How to keep autistic kids productive during the Covid-19 pandemic time

Activities to Help Calm Your Autistic Child

The pandemic has caused everyone to go a little crazy with its random timing and its abrupt change in schedules. Parents are home more. Siblings have no alone time with friends and pets are trying to figure out why you all are around more now than ever! You could say the pandemic came through like a storm and uprooted everything we knew to be solid in our lives. Some of the most vulnerable people during this time is our children. They have just started to figure out life. Some just getting adapt to a routine all together and others not really sure why they need a routine at all. Parents are trying to help them adjust well with what little knowledge they have in all of this chaos. Those especially hurt by this time, children with autism spectrum disorder.

These fun loving, routine dependent, predictable little people are counting on the grown-ups to have the answers. So, what do you do when you don’t have any? You’re sitting home and realizing that you don’t have the answers for anything right now and you are barely keeping up with what you’ve been given charge of lately. Let us lay out a few things you can do in your home to help.

Create a new schedule:

Using visuals, create a new routine the children can grow used to. Give them something to look forward to next. Provide them with a picture schedule, options, and allow them the opportunity to predict what their day will look like according to the new normal. Here is a list of schedule ideas.

what is a visual schedule for an autistic student
Example: Next Now Schedule

Preventing Meltdowns:

Turn the television off, gather some online resources, and ask about their feelings and thoughts. Give them your knowledge allowing them the opportunity to process on their own. Try a journaling activity. Allow some creative time while talking maybe with some coloring books. Here are a few activities you can do to calm your tantruming child.

  • Calm down bottles: this activity is good for meditation and changing a negative situation into a positive one.
  • Introduce books: provide books with relatable topics i.e. anger, sadness, frustration.
  • Sing songs: music therapy is a good outlet for releasing built up tension and anxiety. Allow some form of dance, instrumental, or music related activities for calming.
  • Give hugs: sometimes all it takes is a simple hug to give off positive vibes. Giving a hug can change the attitude of your child. Keep in mind you should ask first! Sometimes children may feel more crowded from the hug than the original point that upset him.

Sensory Activities:

Sensory activities are a great way to calm children, engage them, as well as promote fun learning! Here is a list of sensory activities to try at home with your little ones.

A. Yoga ball exploration: there are a variety of yoga ball exercises you can pull off for relaxation and stretching. They are also good for large body play, cooperative play and outdoor exploration.

B. Swing: swings can be large blankets, jersey bed sheets, or therapeutic grade from a specialty store. They are used to create a secure sense of comfort and support for the young mind. Allowing them to freely swing back and forth can calm their nerves and provide under stimulated children with the right tools to focus once again.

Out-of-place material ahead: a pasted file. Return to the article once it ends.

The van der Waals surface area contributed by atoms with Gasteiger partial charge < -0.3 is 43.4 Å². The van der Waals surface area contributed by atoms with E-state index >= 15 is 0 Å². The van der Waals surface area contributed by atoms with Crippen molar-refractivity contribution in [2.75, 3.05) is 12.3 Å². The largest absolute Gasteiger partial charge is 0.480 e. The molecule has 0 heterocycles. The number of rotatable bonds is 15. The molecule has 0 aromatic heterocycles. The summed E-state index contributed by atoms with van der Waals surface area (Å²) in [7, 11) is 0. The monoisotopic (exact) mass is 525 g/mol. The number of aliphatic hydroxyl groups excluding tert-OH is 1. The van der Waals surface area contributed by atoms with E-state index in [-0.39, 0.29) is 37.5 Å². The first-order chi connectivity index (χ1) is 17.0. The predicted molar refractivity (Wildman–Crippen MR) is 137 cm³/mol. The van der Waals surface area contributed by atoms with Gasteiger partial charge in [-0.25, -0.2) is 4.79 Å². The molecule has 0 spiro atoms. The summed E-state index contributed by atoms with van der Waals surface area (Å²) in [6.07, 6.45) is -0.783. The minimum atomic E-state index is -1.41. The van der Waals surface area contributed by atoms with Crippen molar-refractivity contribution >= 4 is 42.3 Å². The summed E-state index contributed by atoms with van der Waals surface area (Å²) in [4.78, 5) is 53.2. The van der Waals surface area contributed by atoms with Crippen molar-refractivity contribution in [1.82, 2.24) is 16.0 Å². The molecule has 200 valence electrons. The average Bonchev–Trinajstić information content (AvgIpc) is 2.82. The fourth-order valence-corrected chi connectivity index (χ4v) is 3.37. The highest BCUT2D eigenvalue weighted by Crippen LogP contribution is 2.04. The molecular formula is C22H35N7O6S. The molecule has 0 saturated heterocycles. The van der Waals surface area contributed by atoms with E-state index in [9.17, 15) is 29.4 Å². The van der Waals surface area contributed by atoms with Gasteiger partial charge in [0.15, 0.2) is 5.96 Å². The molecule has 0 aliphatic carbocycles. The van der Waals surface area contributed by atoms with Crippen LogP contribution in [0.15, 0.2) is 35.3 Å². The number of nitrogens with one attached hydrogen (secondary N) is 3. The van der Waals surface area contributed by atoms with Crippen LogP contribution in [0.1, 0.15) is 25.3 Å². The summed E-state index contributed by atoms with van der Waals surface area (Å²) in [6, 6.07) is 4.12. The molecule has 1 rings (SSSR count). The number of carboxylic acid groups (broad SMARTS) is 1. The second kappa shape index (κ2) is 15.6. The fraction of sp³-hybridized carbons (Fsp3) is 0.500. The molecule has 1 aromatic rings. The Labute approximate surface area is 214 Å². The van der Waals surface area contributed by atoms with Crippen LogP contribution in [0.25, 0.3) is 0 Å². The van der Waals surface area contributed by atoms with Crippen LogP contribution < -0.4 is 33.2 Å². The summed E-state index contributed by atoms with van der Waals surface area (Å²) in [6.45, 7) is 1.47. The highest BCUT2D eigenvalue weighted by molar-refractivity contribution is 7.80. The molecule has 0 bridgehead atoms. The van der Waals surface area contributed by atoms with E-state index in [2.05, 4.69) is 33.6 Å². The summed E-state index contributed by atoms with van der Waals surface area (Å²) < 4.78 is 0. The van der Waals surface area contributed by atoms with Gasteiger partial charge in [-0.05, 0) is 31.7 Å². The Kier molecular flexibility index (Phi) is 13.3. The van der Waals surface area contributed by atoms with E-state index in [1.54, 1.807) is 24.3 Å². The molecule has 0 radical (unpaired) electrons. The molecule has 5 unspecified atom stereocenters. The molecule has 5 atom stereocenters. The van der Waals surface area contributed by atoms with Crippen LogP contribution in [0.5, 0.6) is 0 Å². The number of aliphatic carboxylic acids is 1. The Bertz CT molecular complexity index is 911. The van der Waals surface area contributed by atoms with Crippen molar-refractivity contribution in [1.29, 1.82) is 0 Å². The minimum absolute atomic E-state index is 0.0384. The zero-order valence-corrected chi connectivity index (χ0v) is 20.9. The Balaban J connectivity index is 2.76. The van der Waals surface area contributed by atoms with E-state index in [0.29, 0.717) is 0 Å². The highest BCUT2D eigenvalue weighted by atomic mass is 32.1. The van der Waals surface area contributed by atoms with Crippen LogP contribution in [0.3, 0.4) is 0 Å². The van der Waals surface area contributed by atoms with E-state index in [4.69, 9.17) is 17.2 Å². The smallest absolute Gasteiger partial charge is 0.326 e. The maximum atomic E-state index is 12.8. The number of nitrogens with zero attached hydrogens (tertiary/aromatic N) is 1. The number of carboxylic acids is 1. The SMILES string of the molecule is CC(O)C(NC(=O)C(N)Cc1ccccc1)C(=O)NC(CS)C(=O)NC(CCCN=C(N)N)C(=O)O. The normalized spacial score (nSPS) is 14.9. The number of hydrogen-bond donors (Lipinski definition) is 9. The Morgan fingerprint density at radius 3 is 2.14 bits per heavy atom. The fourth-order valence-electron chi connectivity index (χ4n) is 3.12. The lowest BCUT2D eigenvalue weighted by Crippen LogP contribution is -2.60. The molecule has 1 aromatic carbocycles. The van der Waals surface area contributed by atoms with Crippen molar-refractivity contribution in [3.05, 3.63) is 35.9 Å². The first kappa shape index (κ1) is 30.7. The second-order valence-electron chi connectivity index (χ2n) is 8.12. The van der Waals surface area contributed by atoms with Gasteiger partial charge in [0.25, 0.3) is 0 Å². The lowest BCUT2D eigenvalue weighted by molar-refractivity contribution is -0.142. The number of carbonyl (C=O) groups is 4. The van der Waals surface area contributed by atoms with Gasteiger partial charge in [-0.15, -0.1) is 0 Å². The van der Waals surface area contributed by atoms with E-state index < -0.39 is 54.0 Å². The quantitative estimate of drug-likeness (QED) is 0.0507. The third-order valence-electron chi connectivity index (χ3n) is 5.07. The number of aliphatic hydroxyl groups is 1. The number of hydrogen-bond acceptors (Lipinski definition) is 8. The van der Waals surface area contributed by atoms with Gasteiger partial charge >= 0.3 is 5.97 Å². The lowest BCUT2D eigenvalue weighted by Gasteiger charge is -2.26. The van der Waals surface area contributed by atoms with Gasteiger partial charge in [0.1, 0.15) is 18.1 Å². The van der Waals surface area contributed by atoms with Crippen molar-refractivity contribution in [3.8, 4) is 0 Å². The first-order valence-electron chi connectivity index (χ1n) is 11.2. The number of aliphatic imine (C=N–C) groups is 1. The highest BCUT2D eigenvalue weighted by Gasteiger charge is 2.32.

C. Stepping stones: great for large motor play, stepping stones help with balance. They are also good for focus, hand, foot, and eye coordination, as well as physical therapy.

D. Fidget Toys: great for keeping little hands and bodies busy during times where we need it the most. They are intriguing and adult proof as well! Grab a few options from just about any superstore these days and walk your children through calming down with these as assistance.

E. Sensory bins: there literally a ton of sensory bin ideas across the internet. They keep children engaged and they are great tools for learning new ideas and experiencing old ones.

F. Weighted blankets: weighted blankets have surfaced all over the world now and are available to just about anyone. These weighted tools help stimulate the body causing it to have a calming experience. There are a variety of options for children including a vest and a lap pad. Another great thing, it helps with bedtime too.

Special Corner: Allow your little ones to have an escape. Sometimes we all need a quiet area in the midst of chaos. Carve out a reading nook, place an indoor tent, or some other form of hideout for moments that are stressful and they may need to get away. There are tons of options out there!

Treasure Chest: Who doesn’t love a good treasure chest to rummage through? Given the opportunity to encourage some positive behavior I’m sure most of you will do so with little hesitation. Try out a cool treasure chest purchased or designed by your family to hold all of these positive reinforcers. When children are doing AWESOME at any activity you can give them the options to pull from the treasure chest. This can be stickers, sensory toys, DIY tickets that allow additional screen time for good behavior. Get creative and do what you know motivates your child(ren).

There are a ton of ways to outlets for helping your family during this time. Sometimes they forget about your kids that need more structure and more supportive hugs. Happy planning and positive vibes ONLY.

Teaching Resources:

  • https://www.waterford.org/education/15-activities-teaching-strategies-and-resources-for-teaching-children-with-autism/
  • The National Institute for Mental Health. A Parent’s Guide to Autism Spectrum Disorder. Retrieved from autism-watch.org: https://www.autism-watch.org/general/nimh.pd
  • Center for Disease Control and Prevention. Data & Statistics on Autism Spectrum Disorder. Retrieved from cdc.gov: https://www.cdc.gov/ncbddd/autism/data.html

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